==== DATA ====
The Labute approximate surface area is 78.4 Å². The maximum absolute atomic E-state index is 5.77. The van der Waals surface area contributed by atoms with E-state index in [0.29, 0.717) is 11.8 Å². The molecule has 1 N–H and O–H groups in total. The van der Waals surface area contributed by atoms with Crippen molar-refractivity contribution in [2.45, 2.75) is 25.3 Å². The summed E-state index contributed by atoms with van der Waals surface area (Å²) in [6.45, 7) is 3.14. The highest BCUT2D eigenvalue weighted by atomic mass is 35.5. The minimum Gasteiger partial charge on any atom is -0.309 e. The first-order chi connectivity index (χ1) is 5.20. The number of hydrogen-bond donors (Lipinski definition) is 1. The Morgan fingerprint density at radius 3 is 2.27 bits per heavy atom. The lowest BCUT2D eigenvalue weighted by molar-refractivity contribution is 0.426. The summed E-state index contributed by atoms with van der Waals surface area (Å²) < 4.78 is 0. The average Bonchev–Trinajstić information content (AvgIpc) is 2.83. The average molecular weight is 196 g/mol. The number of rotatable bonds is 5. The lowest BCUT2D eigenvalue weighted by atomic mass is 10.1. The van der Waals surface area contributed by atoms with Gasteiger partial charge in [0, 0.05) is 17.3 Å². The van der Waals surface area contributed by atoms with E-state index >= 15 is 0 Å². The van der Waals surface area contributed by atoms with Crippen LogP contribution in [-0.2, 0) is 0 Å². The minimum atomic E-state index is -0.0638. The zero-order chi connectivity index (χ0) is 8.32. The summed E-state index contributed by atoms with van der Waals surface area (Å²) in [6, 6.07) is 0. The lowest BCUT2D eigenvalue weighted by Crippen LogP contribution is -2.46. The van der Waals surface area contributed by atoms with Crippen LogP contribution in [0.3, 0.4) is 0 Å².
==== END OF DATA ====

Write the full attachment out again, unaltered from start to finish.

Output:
The Labute approximate surface area is 78.4 Å². The maximum absolute atomic E-state index is 5.77. The van der Waals surface area contributed by atoms with E-state index in [0.29, 0.717) is 11.8 Å². The molecule has 1 N–H and O–H groups in total. The van der Waals surface area contributed by atoms with Crippen molar-refractivity contribution in [2.45, 2.75) is 25.3 Å². The summed E-state index contributed by atoms with van der Waals surface area (Å²) in [6.45, 7) is 3.14. The highest BCUT2D eigenvalue weighted by atomic mass is 35.5. The minimum Gasteiger partial charge on any atom is -0.309 e. The first-order chi connectivity index (χ1) is 5.20. The number of hydrogen-bond donors (Lipinski definition) is 1. The Morgan fingerprint density at radius 3 is 2.27 bits per heavy atom. The lowest BCUT2D eigenvalue weighted by molar-refractivity contribution is 0.426. The summed E-state index contributed by atoms with van der Waals surface area (Å²) < 4.78 is 0. The average Bonchev–Trinajstić information content (AvgIpc) is 2.83. The average molecular weight is 196 g/mol. The number of rotatable bonds is 5. The lowest BCUT2D eigenvalue weighted by atomic mass is 10.1. The van der Waals surface area contributed by atoms with Gasteiger partial charge in [0, 0.05) is 17.3 Å². The van der Waals surface area contributed by atoms with E-state index >= 15 is 0 Å². The van der Waals surface area contributed by atoms with Crippen LogP contribution in [-0.2, 0) is 0 Å². The minimum atomic E-state index is -0.0638. The zero-order chi connectivity index (χ0) is 8.32. The summed E-state index contributed by atoms with van der Waals surface area (Å²) in [6, 6.07) is 0. The lowest BCUT2D eigenvalue weighted by Crippen LogP contribution is -2.46. The van der Waals surface area contributed by atoms with Crippen LogP contribution in [0.3, 0.4) is 0 Å².